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Training Questions

By Liza van Wyk

04 September 2009

President Jacob Zuma has announced a R2,4bn initiative beginning this month to encourage companies to train people instead of retrench them. But will it work? A key question has to be: who will do the training and how good will it be?

We all know stories of human resources managers who cram all and sundry into ill-considered courses at year-end because they don't want to lose next year's training budget. Billions are spent and sometimes wasted on inappropriate training. With just 70 companies spending R4bn on training in 2007 alone, according to science & technology minister Naledi Pandor, more careful thought must be given to how this spend is allocated.


This is not a call for more government intervention; quite the contrary, excellence determines who or what survives. But it is essential managers assess individuals sent on training a month afterwards and again within six months or a year after the course.

If the knowledge attained is not being appropriately applied in the workplace then the company needs to consider whether the fault lies with the training provider, the shared knowledge within a team, the personal motivation of the individual or the quality of management in that department. Not enough attention is given to management failures around deciding who is sent on what course.

But there is more: the donor agency for the Zuma funds, the commission for conciliation, mediation & arbitration, is already overwhelmed. Its processes are slow - whether any government agency has the capacity to respond quickly to the job-loss crisis is moot. Learnerships and skills levies exist but many companies complain of rampant bureaucracy.
Training instead of laying off makes sense. Toyota is using short work weeks to retrain staff. Absa is ensuring every staffer gets at least 20 days' training a year. Edcon sends all staff to at least a week of training a year.

There isn't a nation in the world that can afford to say: "Our people are adequately educated." Technology and knowledge gains are too vigorous for that. In Ireland two years ago the government decided to double the country's skills base: it knows that works - its success as the world's second-wealthiest nation until recently owed much to excellent and free education. We're battling to get education right first time.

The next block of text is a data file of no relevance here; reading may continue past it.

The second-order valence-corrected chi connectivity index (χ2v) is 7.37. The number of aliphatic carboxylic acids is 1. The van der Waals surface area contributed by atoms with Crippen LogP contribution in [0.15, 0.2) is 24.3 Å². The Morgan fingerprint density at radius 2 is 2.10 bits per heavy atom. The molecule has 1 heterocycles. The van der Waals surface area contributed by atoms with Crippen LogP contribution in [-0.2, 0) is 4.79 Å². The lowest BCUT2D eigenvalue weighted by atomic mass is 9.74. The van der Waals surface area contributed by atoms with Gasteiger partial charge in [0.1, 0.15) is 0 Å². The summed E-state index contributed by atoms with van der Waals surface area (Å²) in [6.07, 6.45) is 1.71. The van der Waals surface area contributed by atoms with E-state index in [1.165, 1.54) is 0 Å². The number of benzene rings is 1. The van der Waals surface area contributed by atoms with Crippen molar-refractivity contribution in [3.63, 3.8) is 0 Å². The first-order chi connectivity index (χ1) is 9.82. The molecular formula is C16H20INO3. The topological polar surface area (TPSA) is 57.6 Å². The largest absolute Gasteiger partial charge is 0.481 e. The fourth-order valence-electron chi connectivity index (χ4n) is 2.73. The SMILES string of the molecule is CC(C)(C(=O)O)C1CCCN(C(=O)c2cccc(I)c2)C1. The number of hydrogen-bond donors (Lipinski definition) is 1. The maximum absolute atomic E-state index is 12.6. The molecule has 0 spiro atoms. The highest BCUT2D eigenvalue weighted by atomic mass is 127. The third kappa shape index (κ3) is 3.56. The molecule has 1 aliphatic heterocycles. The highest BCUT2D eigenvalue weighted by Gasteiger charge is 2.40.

In SA there are serious problems with the application of knowledge. There are three primary issues: the quality of the training, poor self-motivation and accountability, and appropriate management supervision.

The Council for Scientific & Industrial Research, which allots 12% of its budget to human capital development, has an independent organisation do pre- and post-assessment of anyone going on a course to evaluate how well that person understands what they are learning and how effectively they are applying that knowledge at work.

There is a need for better evaluation of the training and more independent assessment of the match between an individual and the course. We often find there is a haphazard approach - a receptionist in a financial management course, for example - which means the participant becomes frustrated and a precious training budget gets wasted. Such assessments will improve skills education and result in a more engaged and productive workforce, from management down.

Zuma's administration is giving cause for optimism with measures designed to combat failures in delivery - for example, a reassessment of auditing in municipalities and unannounced visits to conflict areas. Such leadership will rapidly percolate, if it persists, to all levels in the public and private sectors. It may provide the boost we need to lagging skills application and productivity and more thoughtful performance management.

Van Wyk is founder and CEO of skills training organisations AstroTech and BizTech